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Old November 25, 2021, 05:58 PM   #1
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Model 70 300 H&H any thoughts?

My brother got involved in an estate sale and has offered me a pre 64 model 70 winchester in 300 H&H. The metal is good but the stock will need refinishing. I can have this gun for under $700. Is this a good deal and what about the cartridge. Cartridges are ridiculously expensive but I do my own reloading.
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Old November 25, 2021, 06:11 PM   #2
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In that cartridge, $700 is probably hard to go wrong. Depending on WHEN prior to 1964 matters. The ones made prior to WW-2 are more valuable than the ones after the war. And even those made after the war in less common cartridges and/or configurations will be worth more, and 300 H&H qualifies.

A common 270 or 30-06 made after the war is probably a $600-$700 rifle. I'd think true value on one in 300 H&H would be more. How much is hard to say.

The 300 H&H won't quite match 300 WM speeds, but is close enough. Those are some really LONG cartridges and in order to fit, the loading/ejection ports on those rifles are longer. Meaning scope bases are farther apart and some shorter scopes may not fit without special mounts.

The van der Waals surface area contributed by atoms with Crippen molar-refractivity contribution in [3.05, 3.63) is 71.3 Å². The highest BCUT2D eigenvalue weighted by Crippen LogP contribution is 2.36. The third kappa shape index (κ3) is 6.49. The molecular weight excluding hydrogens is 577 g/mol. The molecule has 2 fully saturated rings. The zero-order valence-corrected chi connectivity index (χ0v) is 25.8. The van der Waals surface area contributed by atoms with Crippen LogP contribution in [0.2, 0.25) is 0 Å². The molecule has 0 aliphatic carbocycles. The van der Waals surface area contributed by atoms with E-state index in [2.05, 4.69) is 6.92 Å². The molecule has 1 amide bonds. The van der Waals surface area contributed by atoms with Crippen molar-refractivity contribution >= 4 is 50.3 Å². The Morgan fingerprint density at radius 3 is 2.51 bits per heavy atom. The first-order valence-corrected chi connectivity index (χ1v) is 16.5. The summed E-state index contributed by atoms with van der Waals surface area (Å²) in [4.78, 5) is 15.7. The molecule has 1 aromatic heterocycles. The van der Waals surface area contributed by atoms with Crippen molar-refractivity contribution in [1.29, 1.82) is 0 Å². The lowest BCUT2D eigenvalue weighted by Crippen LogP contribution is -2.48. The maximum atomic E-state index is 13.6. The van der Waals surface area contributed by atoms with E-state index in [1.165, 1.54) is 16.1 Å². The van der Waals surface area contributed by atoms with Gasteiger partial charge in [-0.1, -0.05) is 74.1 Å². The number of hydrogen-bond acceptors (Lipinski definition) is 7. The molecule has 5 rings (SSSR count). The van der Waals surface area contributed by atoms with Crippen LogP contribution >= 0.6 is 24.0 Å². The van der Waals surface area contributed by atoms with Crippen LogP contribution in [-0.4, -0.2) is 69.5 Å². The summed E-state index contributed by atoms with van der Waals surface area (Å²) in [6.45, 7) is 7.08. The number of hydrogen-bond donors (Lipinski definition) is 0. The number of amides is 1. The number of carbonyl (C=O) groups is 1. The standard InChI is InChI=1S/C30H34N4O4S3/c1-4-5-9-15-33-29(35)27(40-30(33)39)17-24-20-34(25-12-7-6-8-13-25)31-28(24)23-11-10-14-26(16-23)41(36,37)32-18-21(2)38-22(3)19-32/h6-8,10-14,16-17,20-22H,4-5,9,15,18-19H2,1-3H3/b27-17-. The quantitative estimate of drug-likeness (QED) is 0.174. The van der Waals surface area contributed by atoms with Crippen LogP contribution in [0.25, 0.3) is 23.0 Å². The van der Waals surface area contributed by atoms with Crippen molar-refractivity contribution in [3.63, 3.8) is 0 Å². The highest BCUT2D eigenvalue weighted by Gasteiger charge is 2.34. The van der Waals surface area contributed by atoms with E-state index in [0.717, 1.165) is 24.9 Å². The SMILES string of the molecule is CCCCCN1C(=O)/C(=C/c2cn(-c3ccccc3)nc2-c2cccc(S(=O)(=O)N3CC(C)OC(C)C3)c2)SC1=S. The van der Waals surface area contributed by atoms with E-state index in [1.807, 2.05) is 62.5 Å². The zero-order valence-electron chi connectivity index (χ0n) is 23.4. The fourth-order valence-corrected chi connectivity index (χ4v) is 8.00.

I'd proceed carefully before re-finishing the stock. It might be best to just leave it as is.
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Old November 25, 2021, 06:16 PM   #3
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Thank you for your insights. I already own a pre 64 in .270 and .264 magnum. I absolutely love the controlled round feed and slick bolt action. I'm probably going to get this 300 H&H as soon as I can round up the cash. It probably is a late 50's model with original weaver k4 scope. I shot a nice buck with my 1951 .270 this year. I feel Jack O;conner would be proud of that old gun!
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Old November 25, 2021, 08:05 PM   #4
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That is a good deal! Take it, and if you have second thoughts, PM me. I'll take it off your hands for a few hundred more. (And it would still be a good deal.)